“Virtual currencies,” such as bitcoin and ether, qualify as “commodities” under the Commodity Exchange Act (“CEA”).[1]  The extent that such products are subject to regulation by the U.S. Commodity Futures Trading Commission (“CFTC”) depends upon whether the products are traded in the spot (or cash) market, on a forward basis, or as the underlying of a futures or swap contract.

A spot transaction is an exchange of a commodity for payment where immediate delivery and payment for the commodity is typically expected to occur on or within a few days of the transaction date.  A forward transaction is an exchange of a commodity for payment where the commodity is intended to be physically delivered to the buyer rather than to solely transfer price risk but the delivery is deferred to a later date for reasons of commercial convenience or necessity.  Spot and forward transactions are typically subject only to the anti-fraud and anti-manipulation provisions of the CEA and CFTC’s regulations.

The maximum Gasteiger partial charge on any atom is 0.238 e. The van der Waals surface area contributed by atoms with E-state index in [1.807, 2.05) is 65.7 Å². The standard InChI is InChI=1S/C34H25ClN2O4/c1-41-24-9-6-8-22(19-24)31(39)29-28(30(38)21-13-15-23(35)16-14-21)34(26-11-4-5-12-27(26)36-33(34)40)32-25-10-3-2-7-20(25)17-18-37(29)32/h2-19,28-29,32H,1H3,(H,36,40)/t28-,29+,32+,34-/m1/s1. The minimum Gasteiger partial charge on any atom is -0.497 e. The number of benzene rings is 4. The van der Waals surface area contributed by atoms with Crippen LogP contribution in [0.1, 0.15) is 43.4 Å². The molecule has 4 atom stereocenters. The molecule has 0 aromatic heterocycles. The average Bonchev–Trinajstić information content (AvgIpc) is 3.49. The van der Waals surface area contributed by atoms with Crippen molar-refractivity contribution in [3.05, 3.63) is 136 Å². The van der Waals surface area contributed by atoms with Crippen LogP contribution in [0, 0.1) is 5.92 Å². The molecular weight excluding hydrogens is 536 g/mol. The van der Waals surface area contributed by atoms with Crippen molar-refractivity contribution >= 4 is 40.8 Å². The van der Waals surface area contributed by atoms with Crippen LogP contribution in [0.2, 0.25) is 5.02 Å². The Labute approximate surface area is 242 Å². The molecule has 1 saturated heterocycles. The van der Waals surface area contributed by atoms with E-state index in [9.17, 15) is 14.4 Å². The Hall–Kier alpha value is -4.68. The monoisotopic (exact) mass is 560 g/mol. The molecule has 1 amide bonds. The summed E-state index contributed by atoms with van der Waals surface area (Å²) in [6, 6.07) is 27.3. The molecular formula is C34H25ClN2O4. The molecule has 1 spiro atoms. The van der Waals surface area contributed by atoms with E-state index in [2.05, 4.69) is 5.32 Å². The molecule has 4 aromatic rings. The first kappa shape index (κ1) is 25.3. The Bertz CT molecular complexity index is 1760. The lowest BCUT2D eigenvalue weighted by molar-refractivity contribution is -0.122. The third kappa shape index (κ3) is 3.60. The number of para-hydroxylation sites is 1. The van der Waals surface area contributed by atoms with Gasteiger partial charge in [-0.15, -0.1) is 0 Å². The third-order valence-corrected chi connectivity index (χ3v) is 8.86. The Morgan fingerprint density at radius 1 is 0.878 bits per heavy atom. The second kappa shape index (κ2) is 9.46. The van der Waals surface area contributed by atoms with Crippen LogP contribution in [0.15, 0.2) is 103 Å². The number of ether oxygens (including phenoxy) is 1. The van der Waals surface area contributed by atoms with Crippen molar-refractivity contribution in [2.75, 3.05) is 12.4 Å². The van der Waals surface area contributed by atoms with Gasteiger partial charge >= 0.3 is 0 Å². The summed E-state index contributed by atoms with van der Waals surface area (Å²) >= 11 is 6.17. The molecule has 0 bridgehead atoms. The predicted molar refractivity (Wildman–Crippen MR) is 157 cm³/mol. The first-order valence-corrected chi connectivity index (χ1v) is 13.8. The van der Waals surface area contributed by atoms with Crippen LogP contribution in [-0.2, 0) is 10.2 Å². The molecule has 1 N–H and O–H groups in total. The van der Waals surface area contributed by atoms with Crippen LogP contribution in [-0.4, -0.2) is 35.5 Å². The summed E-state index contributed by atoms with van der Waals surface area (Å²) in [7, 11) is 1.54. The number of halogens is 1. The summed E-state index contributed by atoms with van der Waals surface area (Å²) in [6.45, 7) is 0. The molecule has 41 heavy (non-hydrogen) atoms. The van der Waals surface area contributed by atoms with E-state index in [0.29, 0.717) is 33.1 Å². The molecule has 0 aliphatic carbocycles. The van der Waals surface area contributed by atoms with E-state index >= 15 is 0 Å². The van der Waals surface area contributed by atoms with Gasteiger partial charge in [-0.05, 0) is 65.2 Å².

In addition to anti-fraud and anti-manipulation authority, the CFTC has exclusive jurisdiction over futures and swaps, and explicit oversight authority over “retail commodity transactions.”[2]  A retail commodity transaction is a spot or forward transaction in any commodity that is entered into with, or offered to, a person that is not a sophisticated investor (i.e., neither an eligible contract participant nor an eligible commercial entity) on a leveraged, margined, or financed basis.  Retail commodity transactions, like futures, may generally only be offered on a CFTC-registered designated contract market (“DCM”) and persons that solicit or accept orders for these transactions must register as a futures commission merchant (“FCM”), unless an exception applies.

The CEA excepts retail commodity transactions from these requirements if such transactions result “in actual delivery [of the commodity] within 28 days or such other longer period as the Commission may determine by rule or regulation.”[3]  The CFTC evaluates such arrangements to determine if there was a physical transfer of the commodity and looks “beyond the four corners of contract documents” to determine if actual delivery occurred.[4]  Therefore, retail commodity transactions may be offered off-exchange provided there is actual delivery of the commodity within the required timeframe.